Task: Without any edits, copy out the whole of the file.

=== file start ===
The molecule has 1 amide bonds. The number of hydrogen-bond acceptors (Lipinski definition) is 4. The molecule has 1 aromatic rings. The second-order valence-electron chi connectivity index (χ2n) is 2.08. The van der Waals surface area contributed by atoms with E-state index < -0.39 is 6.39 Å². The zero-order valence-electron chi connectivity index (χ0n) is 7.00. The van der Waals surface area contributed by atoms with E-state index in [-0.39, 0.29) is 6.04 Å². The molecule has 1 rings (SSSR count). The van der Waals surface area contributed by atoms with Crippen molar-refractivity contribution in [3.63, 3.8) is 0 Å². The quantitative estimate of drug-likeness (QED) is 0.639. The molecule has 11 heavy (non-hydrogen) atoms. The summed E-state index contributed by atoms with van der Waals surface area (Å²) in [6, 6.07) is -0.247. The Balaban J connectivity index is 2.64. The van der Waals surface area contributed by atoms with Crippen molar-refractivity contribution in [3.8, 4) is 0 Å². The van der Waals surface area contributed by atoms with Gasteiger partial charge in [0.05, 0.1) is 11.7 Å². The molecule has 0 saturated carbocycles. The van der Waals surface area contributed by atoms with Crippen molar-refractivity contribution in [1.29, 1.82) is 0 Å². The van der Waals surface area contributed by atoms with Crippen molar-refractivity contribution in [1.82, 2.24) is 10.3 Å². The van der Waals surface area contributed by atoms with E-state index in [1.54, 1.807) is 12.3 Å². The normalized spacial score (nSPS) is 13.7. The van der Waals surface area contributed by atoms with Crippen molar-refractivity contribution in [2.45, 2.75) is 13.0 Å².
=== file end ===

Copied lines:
The molecule has 1 amide bonds. The number of hydrogen-bond acceptors (Lipinski definition) is 4. The molecule has 1 aromatic rings. The second-order valence-electron chi connectivity index (χ2n) is 2.08. The van der Waals surface area contributed by atoms with E-state index < -0.39 is 6.39 Å². The zero-order valence-electron chi connectivity index (χ0n) is 7.00. The van der Waals surface area contributed by atoms with E-state index in [-0.39, 0.29) is 6.04 Å². The molecule has 1 rings (SSSR count). The van der Waals surface area contributed by atoms with Crippen molar-refractivity contribution in [3.63, 3.8) is 0 Å². The quantitative estimate of drug-likeness (QED) is 0.639. The molecule has 11 heavy (non-hydrogen) atoms. The summed E-state index contributed by atoms with van der Waals surface area (Å²) in [6, 6.07) is -0.247. The Balaban J connectivity index is 2.64. The van der Waals surface area contributed by atoms with Crippen molar-refractivity contribution in [3.8, 4) is 0 Å². The van der Waals surface area contributed by atoms with Gasteiger partial charge in [0.05, 0.1) is 11.7 Å². The molecule has 0 saturated carbocycles. The van der Waals surface area contributed by atoms with Crippen molar-refractivity contribution in [1.29, 1.82) is 0 Å². The van der Waals surface area contributed by atoms with Crippen molar-refractivity contribution in [1.82, 2.24) is 10.3 Å². The van der Waals surface area contributed by atoms with E-state index in [1.54, 1.807) is 12.3 Å². The normalized spacial score (nSPS) is 13.7. The van der Waals surface area contributed by atoms with Crippen molar-refractivity contribution in [2.45, 2.75) is 13.0 Å².